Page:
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I Was Frightened After My Appointment – Ekondo Titi DO 

Interviewed By Elvis Tah

Edwin Nkenya Ngwana, erstwhile Social and Cultural Affairs Adviser at the Southwest Governor’s Office, says though he received news of his appointment as Divisional Officer, DO, with joy, he also nursed fears of going to Ekondo Titi in the volatile Ndian Division. In the following interview, he talks about the fears and how he is living with them. Excerpts:

The Post: You are one of the recently appointed DOs. How did you receive the news of your appointment?

Edwin Nkenya Ngwana: I received the news with a lot of joy because it was a kind of recognition from the Head of State and a mark of appreciation for the good work I had been doing in Buea.

Were you aware that you were going to be appointed DO?

I remember we were in an evaluation meeting on January 24, 2011; I received a phone call from a friend that there were appointments. I was not very warm about it, but I got to my car and turned on the radio and I got the name of my colleague who was the Legal Affairs Adviser at the Governor’s Office, Denis Atkalia. He was appointed DO in a locality in Dschang.

That was when I started taking the issue seriously, but I wasn’t expecting my name because the announcer was already getting towards the end and that was when I heard my name. After the appointment, I went back to the office and we had another meeting with some officials from Yaounde. When I got home, the house was full and there was a lot of jubilation.

From Social and Cultural Affairs Adviser to DO; what is your job description, and how different is your work now from your former post?

If I have to compare the two functions, I will say they are never the same. When I was Social and Cultural Affairs Adviser, I was a collaborator of the Governor. I received direct instructions from him, but, as DO, I am the head of an administrative jurisdiction and so I initiate, supervise and evaluate projects.

You were posted to Ekondo Titi in Ndian Division, considered as a very volatile area because of the constant pirate attacks on Government officials; did you at one point consider your appointment a mixture of blessing and misfortune?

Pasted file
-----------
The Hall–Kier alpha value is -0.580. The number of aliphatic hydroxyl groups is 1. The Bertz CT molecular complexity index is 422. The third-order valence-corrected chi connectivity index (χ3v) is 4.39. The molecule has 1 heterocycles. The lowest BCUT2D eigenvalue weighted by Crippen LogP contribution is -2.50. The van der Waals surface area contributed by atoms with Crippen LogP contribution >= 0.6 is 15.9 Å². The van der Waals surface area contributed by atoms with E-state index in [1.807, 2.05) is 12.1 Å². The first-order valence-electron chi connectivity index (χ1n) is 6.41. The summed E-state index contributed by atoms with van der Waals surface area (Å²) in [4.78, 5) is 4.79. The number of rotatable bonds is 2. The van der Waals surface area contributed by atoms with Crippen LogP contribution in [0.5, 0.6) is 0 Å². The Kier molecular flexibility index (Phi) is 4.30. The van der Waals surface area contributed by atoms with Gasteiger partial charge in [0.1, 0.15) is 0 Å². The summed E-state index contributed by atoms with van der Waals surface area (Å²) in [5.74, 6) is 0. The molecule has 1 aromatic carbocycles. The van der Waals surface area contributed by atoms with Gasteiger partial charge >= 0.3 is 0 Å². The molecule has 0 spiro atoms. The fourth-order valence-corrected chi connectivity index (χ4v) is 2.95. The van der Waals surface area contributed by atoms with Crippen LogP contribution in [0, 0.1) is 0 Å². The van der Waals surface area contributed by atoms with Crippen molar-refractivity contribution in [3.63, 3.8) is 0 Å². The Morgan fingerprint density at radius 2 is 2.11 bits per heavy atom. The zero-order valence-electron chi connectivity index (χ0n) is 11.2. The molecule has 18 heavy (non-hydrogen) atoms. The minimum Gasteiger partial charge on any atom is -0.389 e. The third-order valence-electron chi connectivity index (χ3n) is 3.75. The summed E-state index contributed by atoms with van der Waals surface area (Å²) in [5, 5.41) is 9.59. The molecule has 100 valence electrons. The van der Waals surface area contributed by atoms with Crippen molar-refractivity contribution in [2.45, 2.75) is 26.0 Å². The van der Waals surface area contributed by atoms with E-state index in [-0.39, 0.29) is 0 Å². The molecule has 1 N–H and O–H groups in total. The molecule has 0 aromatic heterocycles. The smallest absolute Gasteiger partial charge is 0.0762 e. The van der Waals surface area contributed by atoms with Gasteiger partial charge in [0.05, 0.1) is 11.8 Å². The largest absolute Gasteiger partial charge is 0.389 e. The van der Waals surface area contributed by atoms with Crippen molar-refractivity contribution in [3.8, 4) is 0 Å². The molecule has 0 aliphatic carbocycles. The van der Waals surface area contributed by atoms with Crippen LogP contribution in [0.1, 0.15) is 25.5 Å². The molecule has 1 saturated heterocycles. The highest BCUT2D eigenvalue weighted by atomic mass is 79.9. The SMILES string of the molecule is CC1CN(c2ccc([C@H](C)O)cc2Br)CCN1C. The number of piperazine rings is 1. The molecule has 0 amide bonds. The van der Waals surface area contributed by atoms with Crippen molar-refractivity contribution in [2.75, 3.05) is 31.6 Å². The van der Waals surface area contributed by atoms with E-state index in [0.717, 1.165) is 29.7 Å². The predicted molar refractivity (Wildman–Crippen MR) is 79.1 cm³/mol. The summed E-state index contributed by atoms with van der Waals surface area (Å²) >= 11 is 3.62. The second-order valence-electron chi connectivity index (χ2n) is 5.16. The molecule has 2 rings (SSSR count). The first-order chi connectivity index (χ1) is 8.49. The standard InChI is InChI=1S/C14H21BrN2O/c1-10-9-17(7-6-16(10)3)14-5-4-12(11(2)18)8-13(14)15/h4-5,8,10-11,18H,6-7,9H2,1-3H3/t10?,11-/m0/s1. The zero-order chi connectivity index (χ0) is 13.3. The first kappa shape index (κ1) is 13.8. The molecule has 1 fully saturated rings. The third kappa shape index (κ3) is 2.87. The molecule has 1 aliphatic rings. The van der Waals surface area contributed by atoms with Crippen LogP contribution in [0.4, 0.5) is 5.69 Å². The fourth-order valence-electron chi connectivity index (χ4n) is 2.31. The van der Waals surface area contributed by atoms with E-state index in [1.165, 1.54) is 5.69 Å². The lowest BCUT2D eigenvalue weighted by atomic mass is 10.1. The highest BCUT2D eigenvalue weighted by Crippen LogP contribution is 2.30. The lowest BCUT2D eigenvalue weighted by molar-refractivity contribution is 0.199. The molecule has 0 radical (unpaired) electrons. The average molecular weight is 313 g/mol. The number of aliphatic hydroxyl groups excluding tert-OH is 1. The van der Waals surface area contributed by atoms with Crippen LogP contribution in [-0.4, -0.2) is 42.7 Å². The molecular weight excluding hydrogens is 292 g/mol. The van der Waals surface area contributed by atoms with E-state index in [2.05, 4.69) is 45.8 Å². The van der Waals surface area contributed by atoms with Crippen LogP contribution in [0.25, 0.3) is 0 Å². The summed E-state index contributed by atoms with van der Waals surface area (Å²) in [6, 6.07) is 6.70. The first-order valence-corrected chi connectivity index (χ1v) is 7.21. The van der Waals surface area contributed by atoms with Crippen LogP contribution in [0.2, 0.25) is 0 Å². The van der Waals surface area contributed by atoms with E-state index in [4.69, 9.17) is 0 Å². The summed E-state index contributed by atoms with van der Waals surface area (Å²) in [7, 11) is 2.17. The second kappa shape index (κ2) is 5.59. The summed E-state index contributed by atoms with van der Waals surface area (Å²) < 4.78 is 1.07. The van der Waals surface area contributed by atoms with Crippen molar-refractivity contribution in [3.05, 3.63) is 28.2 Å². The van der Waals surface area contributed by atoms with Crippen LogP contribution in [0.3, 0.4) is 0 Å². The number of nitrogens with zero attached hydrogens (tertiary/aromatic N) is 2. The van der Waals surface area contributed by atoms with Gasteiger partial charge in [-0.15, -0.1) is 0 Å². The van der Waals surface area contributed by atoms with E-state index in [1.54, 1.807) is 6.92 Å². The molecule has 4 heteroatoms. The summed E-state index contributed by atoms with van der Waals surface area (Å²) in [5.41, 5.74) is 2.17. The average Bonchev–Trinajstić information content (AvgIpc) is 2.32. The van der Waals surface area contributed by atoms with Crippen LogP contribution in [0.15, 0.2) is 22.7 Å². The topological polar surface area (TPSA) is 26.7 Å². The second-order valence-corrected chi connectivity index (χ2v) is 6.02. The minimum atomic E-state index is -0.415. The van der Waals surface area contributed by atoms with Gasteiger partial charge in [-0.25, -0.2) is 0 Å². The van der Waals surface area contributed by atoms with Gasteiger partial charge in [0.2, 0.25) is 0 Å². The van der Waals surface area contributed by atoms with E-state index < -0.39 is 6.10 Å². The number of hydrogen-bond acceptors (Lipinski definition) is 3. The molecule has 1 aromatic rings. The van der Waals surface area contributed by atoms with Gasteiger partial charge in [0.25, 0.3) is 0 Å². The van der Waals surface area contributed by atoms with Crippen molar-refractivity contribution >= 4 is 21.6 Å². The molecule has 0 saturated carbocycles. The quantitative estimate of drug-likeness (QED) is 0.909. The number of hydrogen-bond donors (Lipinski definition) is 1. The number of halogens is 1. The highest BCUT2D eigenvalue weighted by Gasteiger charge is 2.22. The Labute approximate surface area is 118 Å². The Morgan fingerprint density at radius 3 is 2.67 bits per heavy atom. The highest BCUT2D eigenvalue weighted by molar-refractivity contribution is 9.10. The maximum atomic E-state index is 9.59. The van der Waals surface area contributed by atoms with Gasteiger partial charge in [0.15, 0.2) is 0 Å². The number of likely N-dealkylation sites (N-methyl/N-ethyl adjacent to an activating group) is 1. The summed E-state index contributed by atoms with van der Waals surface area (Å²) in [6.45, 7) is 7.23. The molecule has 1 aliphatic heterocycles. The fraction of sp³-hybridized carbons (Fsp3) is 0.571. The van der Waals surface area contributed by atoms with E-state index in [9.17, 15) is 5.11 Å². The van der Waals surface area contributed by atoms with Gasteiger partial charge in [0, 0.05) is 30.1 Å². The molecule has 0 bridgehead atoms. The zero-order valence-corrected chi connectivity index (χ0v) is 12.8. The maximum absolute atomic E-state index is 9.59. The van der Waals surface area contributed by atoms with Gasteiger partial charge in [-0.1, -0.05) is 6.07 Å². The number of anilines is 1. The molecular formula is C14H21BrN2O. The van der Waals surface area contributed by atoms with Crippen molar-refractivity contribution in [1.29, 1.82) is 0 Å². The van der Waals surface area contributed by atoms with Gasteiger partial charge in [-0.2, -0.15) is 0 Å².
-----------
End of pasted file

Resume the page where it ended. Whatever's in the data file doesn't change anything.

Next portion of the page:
I was really frightened a few days after my appointment and, to worsen matters, four days after my installation, there was a pirate attack at the Mundemba Beach in Ekondo Titi, where two of our military men were killed. So, it frightened me, coming to head such an administrative unit. But then, we are at the service of the people and for the few months that I have been here, I am gradually weathering the storm.

I have come to understand that the pirates are not super humans. I have the forces of law and order at my disposal, so, the fear is no longer there. But then, the pirate issue is a very serious one because we live in a border area where we don’t know who is who. However, since I came here, there has been some calm and Government too is doing its best, especially in the current talks between Cameroon and Nigeria to make sure that there is total collaboration in the fight against pirates.

Can you describe a typical day of your life as DO of Ekondo Titi?

[Laughs] A typical day in my life is a very tedious one, because in the morning I get to the office with a plan of action for the day but you realise that other things keep cropping in. But then, the maintenance of peace and security in the area is my preoccupation. I also try to solve local problems and report to hierarchy and also make sure that the people are happy. I initiate certain projects to instil confidence in the people that the State is also represented at their level and that they are protected.

You want to tell us a bit about your family life?

I was born in Buea and I grew up in Bagangte in the West Region. I spent some time in Ndop, Northwest Region, which is my village of origin and a greater part of my life in Yaounde, where I attended university and ENAM. I am happily married and a father of two. During my quiet moments at home, I enjoy playing with my kids.

I also like reading, playing volley ball and basket ball. When it comes to meals, I enjoy eating corn fufu and huckleberry. As an advice to Cameroonians, especially youths, they should be law-abiding and hardworking. They should be hopeful because all those who are hardworking always have their place.
 

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